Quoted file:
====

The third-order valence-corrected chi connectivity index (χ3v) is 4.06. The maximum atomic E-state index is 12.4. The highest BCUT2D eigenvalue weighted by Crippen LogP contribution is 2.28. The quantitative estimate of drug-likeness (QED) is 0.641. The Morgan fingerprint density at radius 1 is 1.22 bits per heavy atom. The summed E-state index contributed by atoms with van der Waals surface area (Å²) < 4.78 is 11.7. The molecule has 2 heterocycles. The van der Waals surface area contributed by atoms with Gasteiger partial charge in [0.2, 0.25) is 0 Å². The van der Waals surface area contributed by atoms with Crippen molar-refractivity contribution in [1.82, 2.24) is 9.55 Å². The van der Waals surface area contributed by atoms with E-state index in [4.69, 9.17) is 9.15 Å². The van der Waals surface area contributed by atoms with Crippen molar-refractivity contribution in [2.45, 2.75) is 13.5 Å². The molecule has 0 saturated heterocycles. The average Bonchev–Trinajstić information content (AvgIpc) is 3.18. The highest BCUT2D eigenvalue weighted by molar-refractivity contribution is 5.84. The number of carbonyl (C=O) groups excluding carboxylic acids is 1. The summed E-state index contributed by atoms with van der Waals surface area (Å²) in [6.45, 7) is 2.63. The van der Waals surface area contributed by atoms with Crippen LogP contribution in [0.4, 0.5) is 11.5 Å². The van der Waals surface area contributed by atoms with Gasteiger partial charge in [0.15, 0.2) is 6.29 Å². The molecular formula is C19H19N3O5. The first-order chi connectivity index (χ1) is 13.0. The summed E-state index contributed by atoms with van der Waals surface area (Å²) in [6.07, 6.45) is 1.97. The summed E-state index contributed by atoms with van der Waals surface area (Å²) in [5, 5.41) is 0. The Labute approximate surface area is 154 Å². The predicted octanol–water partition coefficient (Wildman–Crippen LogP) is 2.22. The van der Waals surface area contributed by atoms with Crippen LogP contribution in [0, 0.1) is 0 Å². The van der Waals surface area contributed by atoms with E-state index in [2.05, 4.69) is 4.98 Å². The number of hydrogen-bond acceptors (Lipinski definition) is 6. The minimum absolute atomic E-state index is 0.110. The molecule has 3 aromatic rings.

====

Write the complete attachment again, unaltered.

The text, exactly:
The third-order valence-corrected chi connectivity index (χ3v) is 4.06. The maximum atomic E-state index is 12.4. The highest BCUT2D eigenvalue weighted by Crippen LogP contribution is 2.28. The quantitative estimate of drug-likeness (QED) is 0.641. The Morgan fingerprint density at radius 1 is 1.22 bits per heavy atom. The summed E-state index contributed by atoms with van der Waals surface area (Å²) < 4.78 is 11.7. The molecule has 2 heterocycles. The van der Waals surface area contributed by atoms with Gasteiger partial charge in [0.2, 0.25) is 0 Å². The van der Waals surface area contributed by atoms with Crippen molar-refractivity contribution in [1.82, 2.24) is 9.55 Å². The van der Waals surface area contributed by atoms with E-state index in [4.69, 9.17) is 9.15 Å². The van der Waals surface area contributed by atoms with Crippen molar-refractivity contribution in [2.45, 2.75) is 13.5 Å². The molecule has 0 saturated heterocycles. The average Bonchev–Trinajstić information content (AvgIpc) is 3.18. The highest BCUT2D eigenvalue weighted by molar-refractivity contribution is 5.84. The number of carbonyl (C=O) groups excluding carboxylic acids is 1. The summed E-state index contributed by atoms with van der Waals surface area (Å²) in [6.45, 7) is 2.63. The van der Waals surface area contributed by atoms with Crippen LogP contribution in [0.4, 0.5) is 11.5 Å². The van der Waals surface area contributed by atoms with Gasteiger partial charge in [0.15, 0.2) is 6.29 Å². The molecular formula is C19H19N3O5. The first-order chi connectivity index (χ1) is 13.0. The summed E-state index contributed by atoms with van der Waals surface area (Å²) in [6.07, 6.45) is 1.97. The summed E-state index contributed by atoms with van der Waals surface area (Å²) in [5, 5.41) is 0. The Labute approximate surface area is 154 Å². The predicted octanol–water partition coefficient (Wildman–Crippen LogP) is 2.22. The van der Waals surface area contributed by atoms with Crippen LogP contribution in [0, 0.1) is 0 Å². The van der Waals surface area contributed by atoms with E-state index in [2.05, 4.69) is 4.98 Å². The number of hydrogen-bond acceptors (Lipinski definition) is 6. The minimum absolute atomic E-state index is 0.110. The molecule has 3 aromatic rings.